Felton, who has guided Western Kentucky to three straight NCAA tournament appearances, winning 24 or more games each season, may have an official offer from Georgia as early as today, but Georgia officials insisted late Tuesday it was too early to proclaim the search complete.
"An offer has not been made at this point in time,'' said Georgia associate athletic director Damon Evans Tuesday evening. "We hope by the end of this week to have someone in place.''
Added Evans: "Are we sitting down with anyone tonight negotiating anything with anyone? No, we have not.''
After the Atlanta Journal-Constitution reported on its web site Tuesday afternoon that Georgia had picked Felton as its new coach, Georgia's sports information department issued a release saying the job had not been offered to any candidate as of 5 p.m.
If not for bad weather, however, it is possible Georgia might be closer to locking in Felton as the new coach. Georgia athletic director Vince Dooley returned to Athens Tuesday from New Orleans, where he, Evans and University of Georgia president Michael Adams conducted final interviews with Felton, Floyd and other candidates.
It is believed Dooley planned to fly from Athens to Bowling Green, Ky., to meet with Felton again - and perhaps to make the official offer - but weather postponed the travel plans.
Evans, however, said he and Dooley "still have some things we need to discuss ... and then come to a decision as to where we are'' before an official offer can be made.
Added Evans: "I guess the best way to put it is we have not made the offer and continue to evaluate the people we have looked at to make sure the individual we pick is right for the University of Georgia.''
Evans also told some Georgia players, including Damien Wilkins, that no offer has been made to Felton. Wilkins said he called Evans when word began spreading Tuesday Georgia would hire Felton.
Meanwhile, Felton was back in Bowling Green Tuesday where he told his staff members he has not received an offer from Georgia.
Felton, 39, has a strong 90-54 record in five seasons at Western Kentucky. An independent search firm hired by Georgia has compiled background checks on all candidates, and Felton's strong showing in that test may be at least as important to Adams, Dooley and Evans.
With a 65-60 loss to Illinois in the first round of this year's NCAA tournament, Felton's Western Kentucky team finished 24-9. His 2001-02 team finished 28-4, earning Felton Sun Belt Conference Coach of the Year honors and also earning the coach a contract extension through the 2007-08 season. Felton earns more than $400,000 annually. Harrick was earning about $600,000 per year at Georgia.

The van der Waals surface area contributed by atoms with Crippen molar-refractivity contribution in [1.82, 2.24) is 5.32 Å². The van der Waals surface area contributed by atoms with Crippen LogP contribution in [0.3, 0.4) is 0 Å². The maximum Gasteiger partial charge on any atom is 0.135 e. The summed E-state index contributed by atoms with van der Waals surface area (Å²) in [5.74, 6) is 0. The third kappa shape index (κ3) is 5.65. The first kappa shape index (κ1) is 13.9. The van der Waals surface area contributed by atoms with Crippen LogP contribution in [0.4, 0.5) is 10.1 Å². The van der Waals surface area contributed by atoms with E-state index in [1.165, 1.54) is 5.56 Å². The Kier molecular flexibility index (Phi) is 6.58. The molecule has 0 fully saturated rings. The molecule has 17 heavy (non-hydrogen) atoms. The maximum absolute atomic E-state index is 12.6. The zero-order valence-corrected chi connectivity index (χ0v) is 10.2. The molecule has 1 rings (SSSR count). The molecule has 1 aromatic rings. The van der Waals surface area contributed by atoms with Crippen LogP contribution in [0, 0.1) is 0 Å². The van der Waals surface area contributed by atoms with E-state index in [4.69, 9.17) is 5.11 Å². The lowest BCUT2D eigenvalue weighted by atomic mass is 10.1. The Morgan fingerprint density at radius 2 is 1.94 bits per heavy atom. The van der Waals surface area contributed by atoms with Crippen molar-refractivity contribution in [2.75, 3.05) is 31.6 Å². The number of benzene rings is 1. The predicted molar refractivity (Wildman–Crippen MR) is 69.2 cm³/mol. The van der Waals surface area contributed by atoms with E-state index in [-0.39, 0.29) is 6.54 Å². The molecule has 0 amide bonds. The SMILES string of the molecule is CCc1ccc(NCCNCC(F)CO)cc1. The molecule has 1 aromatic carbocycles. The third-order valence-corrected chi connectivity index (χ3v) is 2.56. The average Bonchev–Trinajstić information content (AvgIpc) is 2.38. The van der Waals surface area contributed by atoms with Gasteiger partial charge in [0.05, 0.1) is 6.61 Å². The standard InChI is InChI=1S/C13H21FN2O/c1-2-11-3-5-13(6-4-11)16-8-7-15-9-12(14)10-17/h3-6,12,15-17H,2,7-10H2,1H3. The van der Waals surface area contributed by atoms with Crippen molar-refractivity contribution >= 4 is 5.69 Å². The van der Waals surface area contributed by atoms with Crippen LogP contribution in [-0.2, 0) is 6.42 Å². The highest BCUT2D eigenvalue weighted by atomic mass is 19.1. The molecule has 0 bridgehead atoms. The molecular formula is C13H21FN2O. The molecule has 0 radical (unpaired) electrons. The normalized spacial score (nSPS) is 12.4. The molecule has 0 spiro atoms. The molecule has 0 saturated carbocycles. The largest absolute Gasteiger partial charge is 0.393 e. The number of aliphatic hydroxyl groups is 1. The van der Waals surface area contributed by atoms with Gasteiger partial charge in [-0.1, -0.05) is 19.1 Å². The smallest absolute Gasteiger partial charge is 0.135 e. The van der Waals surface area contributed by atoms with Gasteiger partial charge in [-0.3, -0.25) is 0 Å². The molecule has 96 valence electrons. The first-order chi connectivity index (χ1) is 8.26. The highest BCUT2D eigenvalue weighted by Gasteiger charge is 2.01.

Felton has a unique buyout clause that would cost Georgia approximately $200,000 - plus two trips to Bowling Green. The buyout must be paid if Felton accepts a job at an Atlantic Coast Conference, Big Ten, Pac-10, Big East, Big 12 or Conference USA.
Also included in Felton's buyout clause is a guarantee that the major-conference school hiring Felton schedules Western Kentucky for a four-year, home-and-home series of games. The series with Western Kentucky must start within two years.
Due to its growing reputation as a mid-major capable of beating major conference teams, Western Kentucky has had difficulty luring opponents to E.A. Diddle Arena in Bowling Green.
This season, Felton's Hilltoppers beat Auburn 89-70 in a game played in Nashville.
Before taking the job at Western Kentucky on March 23, 1998, Felton spent four years on Rick Barnes' staff at Clemson. Felton also was an assistant coach for Barnes at Providence (1992-94), and previously worked as an assistant coach at Delaware (1986-90), Tulane (1990-91) and St. Joseph's (1991-92).
A native of Clinton, Md., Felton played at Prince George's Community College in Largo, Md., before transferring to Howard University, where he was a cum laude graduate in 1985. At Howard, Felton was a Mid-Eastern Athletic Conference All-Academic selection.
In his senior year at Howard, Felton began his coaching career as an assistant at Oxon Hill (Md.) High School.
Regarded as one of the top young head coaches in college basketball, Felton was a candidate when Tennessee hired Buzz Peterson in 2001. Felton did not return phone messages Tuesday.